Brewing Kombucha in a Brewing System
Kombucha is a healthy beverage that contains beneficial bacteria and yeast. It also contains vitamins and minerals. It can help boost your immune system and reduce symptoms of depression.
The FDA says kombucha poses no health risks when it’s brewed correctly. Brewing your own kombucha is easy, inexpensive and convenient. The process is simple and requires minimal space.
There are a number of manufacturers who offer systems designed to streamline the process and ensure consistency. These are ideal for small-scale commercial and home brewing.
Large glass container: Look for one or two-gallon containers that are solid without a spigot, especially ones with a wide neck (smaller surface area allows more oxygen). Mason jars and other narrow-mouth containers don’t allow enough air in during the fermentation process.
A thermometer is essential for controlling the temperature during fermentation. In winter, a heating pad can be used to warm up kombucha if it is too cold.
Long, flexible bottle cleaning brush: Perfect for scrubbing tight corners and nooks to keep your bottles clean. Brewery wash: Specially formulated to remove stubborn residues that can form on jar surfaces and in narrow necks. Use in conjunction with a bottle cleaning brush for the best results.
Kombucha is a fermented tea that has been touted for its health benefits. It is made by mixing a symbiotic culture of bacteria and yeast with a sweetened tea solution. The symbiotic method creates what is called a “biofilm”, a matrix of cells. The biofilm is made up of lactic acid bacteria, yeast and other substances. These acids and substances give kombucha a distinctive flavor and nutritional benefits.
The symbiotic reaction also breaks sugar down into carbon dioxide, and small amounts of ethanol. This is the reason kombucha can be called “the Champagne of Health.” Commercial kombucha typically contains less than 0.5% alcohol, which meets FDA regulations for a non-alcoholic label.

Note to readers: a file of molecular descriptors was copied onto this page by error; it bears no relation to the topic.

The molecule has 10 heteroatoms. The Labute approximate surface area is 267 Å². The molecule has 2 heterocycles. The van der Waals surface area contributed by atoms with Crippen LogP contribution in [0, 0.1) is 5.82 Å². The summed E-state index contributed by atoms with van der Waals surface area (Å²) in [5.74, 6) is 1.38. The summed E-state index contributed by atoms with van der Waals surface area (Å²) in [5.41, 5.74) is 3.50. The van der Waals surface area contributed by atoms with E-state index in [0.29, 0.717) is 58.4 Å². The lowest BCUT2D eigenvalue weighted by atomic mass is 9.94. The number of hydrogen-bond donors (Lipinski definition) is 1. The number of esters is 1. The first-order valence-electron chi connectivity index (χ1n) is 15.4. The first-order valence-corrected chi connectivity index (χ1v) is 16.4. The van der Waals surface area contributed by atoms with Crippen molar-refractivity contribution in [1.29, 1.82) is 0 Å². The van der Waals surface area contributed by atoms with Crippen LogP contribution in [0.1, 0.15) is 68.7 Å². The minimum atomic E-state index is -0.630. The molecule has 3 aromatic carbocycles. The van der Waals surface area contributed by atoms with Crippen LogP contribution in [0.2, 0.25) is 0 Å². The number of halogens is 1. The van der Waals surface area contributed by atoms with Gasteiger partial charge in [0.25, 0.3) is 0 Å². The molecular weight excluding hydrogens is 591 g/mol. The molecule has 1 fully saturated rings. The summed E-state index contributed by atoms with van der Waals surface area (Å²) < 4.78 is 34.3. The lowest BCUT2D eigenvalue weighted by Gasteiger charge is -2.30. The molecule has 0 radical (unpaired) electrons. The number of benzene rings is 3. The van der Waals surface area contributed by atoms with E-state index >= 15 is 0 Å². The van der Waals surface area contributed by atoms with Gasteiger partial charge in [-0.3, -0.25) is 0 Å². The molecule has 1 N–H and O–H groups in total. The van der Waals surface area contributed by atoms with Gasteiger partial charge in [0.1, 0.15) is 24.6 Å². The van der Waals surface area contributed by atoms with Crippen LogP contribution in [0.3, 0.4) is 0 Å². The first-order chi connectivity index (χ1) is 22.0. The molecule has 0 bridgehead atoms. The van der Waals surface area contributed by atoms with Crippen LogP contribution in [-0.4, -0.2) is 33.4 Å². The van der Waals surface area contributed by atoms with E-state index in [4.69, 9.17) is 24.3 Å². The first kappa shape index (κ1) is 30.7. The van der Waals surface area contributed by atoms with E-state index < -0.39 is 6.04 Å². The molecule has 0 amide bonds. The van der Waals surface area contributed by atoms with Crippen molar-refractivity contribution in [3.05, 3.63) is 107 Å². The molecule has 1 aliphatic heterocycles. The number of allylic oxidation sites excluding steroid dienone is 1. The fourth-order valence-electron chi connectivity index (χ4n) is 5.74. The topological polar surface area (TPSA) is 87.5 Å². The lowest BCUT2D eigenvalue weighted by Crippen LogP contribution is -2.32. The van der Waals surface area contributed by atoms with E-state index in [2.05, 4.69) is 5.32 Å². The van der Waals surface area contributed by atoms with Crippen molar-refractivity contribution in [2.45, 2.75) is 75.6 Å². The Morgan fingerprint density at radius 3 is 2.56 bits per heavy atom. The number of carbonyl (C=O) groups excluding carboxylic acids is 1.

It is important that you use high-quality ingredients to brew your kombucha. You should choose a non-herbal, unflavored black or green tea with plain white or turbinado sugar to avoid flavors and oils that can compromise the brew. The sweetener will feed the SCOBY and be converted into vitamins and antioxidants during fermentation.
A scoby consists of bacteria and yeast which form a symbiotic relation and produce kombucha. You can purchase a starter online, get a scoby by asking friends or family who make kombucha to give it to you or attend a workshop that will provide the starter.
Once the tea has cooled to room temperature, pour it into your brewing vessel and add the scoby (store-bought is fine). Cover the scoby with a tightly-woven cloth, such as an old teeshirt or bandana. This allows for airflow while keeping out fruit flies, dust and other contaminants.
Place the jar in a dark, warm place for 7-10 day. The scoby will become smoother and more uniform with each batch of kombucha you brew. It is normal for the scoby to feel nubbly or rough. With each batch you brew, it will become smoother. Keep your jars out of the sun, as it can make kombucha taste vinegary.
If you want to store your Kombucha in a dark area, make sure the temperature doesn’t fluctuate much. A large cabinet or closet is a good choice if you open and close it often enough. If you choose to keep your brew in the cupboard, you may want to keep a starter tea handy in case you wish to re-start another batch.
Remember to always handle a SCOBY with clean hands and to use sterilized equipment. It is also important to test your Kombucha regularly for harmful fungi and bacteria.
If you discover mold or fungi on your scoby, discard them and start over. Use the starter liquid in your SCOBY Hotel for your next batch. Continue this process until you have a constant supply. Enjoy!